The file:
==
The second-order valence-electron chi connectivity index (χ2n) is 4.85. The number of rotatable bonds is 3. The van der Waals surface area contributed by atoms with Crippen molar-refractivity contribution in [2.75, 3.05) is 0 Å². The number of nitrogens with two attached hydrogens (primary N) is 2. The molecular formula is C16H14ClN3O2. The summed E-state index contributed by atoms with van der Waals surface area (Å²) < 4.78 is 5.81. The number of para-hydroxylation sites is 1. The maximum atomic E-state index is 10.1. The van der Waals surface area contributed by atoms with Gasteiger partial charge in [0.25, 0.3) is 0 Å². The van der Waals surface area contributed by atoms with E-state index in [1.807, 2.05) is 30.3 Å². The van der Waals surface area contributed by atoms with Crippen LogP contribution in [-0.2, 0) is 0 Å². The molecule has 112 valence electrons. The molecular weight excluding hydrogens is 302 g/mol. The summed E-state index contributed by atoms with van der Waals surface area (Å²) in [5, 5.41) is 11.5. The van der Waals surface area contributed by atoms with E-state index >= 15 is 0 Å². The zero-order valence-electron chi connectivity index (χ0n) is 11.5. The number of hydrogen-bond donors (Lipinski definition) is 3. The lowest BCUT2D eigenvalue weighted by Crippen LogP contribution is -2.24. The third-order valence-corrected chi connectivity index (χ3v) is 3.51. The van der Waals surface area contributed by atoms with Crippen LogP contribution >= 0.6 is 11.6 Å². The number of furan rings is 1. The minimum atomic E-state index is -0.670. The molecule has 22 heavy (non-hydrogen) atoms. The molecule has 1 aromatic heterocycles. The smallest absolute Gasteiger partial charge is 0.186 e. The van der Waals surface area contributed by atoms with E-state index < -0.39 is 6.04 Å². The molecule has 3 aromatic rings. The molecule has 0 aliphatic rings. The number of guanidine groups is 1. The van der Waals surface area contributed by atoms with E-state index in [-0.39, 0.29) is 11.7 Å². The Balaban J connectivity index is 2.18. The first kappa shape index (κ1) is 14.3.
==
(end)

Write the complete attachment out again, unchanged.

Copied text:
The second-order valence-electron chi connectivity index (χ2n) is 4.85. The number of rotatable bonds is 3. The van der Waals surface area contributed by atoms with Crippen molar-refractivity contribution in [2.75, 3.05) is 0 Å². The number of nitrogens with two attached hydrogens (primary N) is 2. The molecular formula is C16H14ClN3O2. The summed E-state index contributed by atoms with van der Waals surface area (Å²) < 4.78 is 5.81. The number of para-hydroxylation sites is 1. The maximum atomic E-state index is 10.1. The van der Waals surface area contributed by atoms with Gasteiger partial charge in [0.25, 0.3) is 0 Å². The van der Waals surface area contributed by atoms with E-state index in [1.807, 2.05) is 30.3 Å². The van der Waals surface area contributed by atoms with Crippen LogP contribution in [-0.2, 0) is 0 Å². The molecule has 112 valence electrons. The molecular weight excluding hydrogens is 302 g/mol. The summed E-state index contributed by atoms with van der Waals surface area (Å²) in [5, 5.41) is 11.5. The van der Waals surface area contributed by atoms with E-state index >= 15 is 0 Å². The zero-order valence-electron chi connectivity index (χ0n) is 11.5. The number of hydrogen-bond donors (Lipinski definition) is 3. The lowest BCUT2D eigenvalue weighted by Crippen LogP contribution is -2.24. The third-order valence-corrected chi connectivity index (χ3v) is 3.51. The van der Waals surface area contributed by atoms with Crippen LogP contribution >= 0.6 is 11.6 Å². The number of furan rings is 1. The minimum atomic E-state index is -0.670. The molecule has 22 heavy (non-hydrogen) atoms. The molecule has 1 aromatic heterocycles. The smallest absolute Gasteiger partial charge is 0.186 e. The van der Waals surface area contributed by atoms with E-state index < -0.39 is 6.04 Å². The molecule has 3 aromatic rings. The molecule has 0 aliphatic rings. The number of guanidine groups is 1. The van der Waals surface area contributed by atoms with E-state index in [-0.39, 0.29) is 11.7 Å². The Balaban J connectivity index is 2.18. The first kappa shape index (κ1) is 14.3.